“There is a wise god,” Zeno said, “who has the plan of history in his mind. The plan is like an endless story, with a little tale about every nation, man, or insect that will ever exist. We men can never understand the whole story, but we can use our reason to discover out own tales, the tasks which are ours to do. When we find them, it is our duty to do them well and to meet every hardship with one thought: ‘If it is God’s will, it is my will, too.’ Then pain and grief will not matter. We can ignore them.” It was easy to say and hard to do. A man needed a strong will indeed to remind himself that a pain which tortured him did not matter because it was only part of a plan. Zeno’s ideas gave courage to men who had begun to feel small. Many Athenians became Stoics. They squared their shoulders and showed the great new world that there were some Greeks in it who were not afraid.

Those who were ambitious did not stay long in Athens. They followed the crowds to Antioch and Alexandria and the other big cities across the Mediterranean. These cities, built by Alexander, were not like Athens. None of them tried to be a country or called itself a polis. The new word was cosmopolis, ”a city of the world.”

Passengers bound for Alexandria could tell, long before the ships reached port, that they were coming to a place like none they had known before. During the night, far out on the sea, they caught sight of the bright beam of light from the beacon in the harbour. When they docked in the morning, they passed the lighthouse itself, looming above them, forty stories high. It was a wonder of design and engineering, but it was only an introduction to Alexander’s first and greatest city.


The streets of Alexandria were straight and long. Two avenues, a hundred feet wide, crossed at the city’s centre. They were lined with porches, whose roofs were held up by endless rows of columns. Visitors strolling in the cool shade of the porches could see above them the royal palaces and the magnificent Mausoleum, where the body of Alexander lay in an alabaster coffin. If the strangers’ business was official, they would enter one of the huge blocks of government offices, just off the avenue. Otherwise, they might refresh themselves after their journey with exercise in a gymnasium or a swim  and a snack at the public baths.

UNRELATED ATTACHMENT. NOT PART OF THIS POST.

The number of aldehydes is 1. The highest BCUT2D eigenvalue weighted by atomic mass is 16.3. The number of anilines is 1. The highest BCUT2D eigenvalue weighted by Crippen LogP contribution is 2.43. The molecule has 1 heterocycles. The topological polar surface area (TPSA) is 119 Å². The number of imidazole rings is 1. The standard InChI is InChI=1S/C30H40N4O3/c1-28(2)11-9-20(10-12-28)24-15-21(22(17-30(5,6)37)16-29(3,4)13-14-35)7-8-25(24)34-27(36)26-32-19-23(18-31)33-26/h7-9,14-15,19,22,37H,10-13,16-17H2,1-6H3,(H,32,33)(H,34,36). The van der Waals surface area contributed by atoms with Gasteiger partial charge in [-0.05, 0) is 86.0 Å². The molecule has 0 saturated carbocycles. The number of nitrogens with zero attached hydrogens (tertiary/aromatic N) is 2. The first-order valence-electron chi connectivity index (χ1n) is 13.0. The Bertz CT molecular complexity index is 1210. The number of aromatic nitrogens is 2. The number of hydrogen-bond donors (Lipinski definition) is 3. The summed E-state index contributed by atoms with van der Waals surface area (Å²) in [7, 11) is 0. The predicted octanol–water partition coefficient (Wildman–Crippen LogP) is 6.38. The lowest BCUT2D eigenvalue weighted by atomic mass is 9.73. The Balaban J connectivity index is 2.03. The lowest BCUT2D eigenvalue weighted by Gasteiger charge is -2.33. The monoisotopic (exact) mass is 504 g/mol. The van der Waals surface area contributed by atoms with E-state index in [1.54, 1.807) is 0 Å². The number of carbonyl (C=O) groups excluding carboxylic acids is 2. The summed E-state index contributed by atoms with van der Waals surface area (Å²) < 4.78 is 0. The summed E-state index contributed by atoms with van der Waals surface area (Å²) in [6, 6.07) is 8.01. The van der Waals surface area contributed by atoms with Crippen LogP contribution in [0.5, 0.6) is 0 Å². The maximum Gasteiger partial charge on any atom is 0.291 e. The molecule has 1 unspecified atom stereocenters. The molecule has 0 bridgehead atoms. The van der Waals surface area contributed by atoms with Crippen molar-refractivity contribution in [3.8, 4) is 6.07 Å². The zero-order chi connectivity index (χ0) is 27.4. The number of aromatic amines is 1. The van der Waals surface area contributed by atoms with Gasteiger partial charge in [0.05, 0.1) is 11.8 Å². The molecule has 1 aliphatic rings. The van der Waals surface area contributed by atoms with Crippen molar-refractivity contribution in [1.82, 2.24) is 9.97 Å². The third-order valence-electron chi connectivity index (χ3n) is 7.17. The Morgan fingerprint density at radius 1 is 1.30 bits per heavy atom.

Wherever the visitors went, they heard a babble of languages, for Alexandria was the trading centre of the world. The people of Africa, Asia and Europe mingled in its streets. They traded together in its market place and warehouses, lived side by side and forgot that their nations had once been separated. That had been Alexander’s dream. When he had planned his city, he had set aside space for temples to honour the gods of Greece, but he also made room for shrines to the Egyptian goddess Isis. He started the famous library, where the books of Greece and Asia were collected and he built the Museum – a temple of the Muses – that became an international university.

Exploring Science

In Alexandria, people were interested in practical things – weights and numbers, dollars and cents, shapes and sizes. The scholars at the Museum looked at things in the same way. They were scientists, practical men who looked for practical methods of finding answers to the most difficult questions. They asked: How big is the moon? How small is the tiniest living thing? What is the earth made of?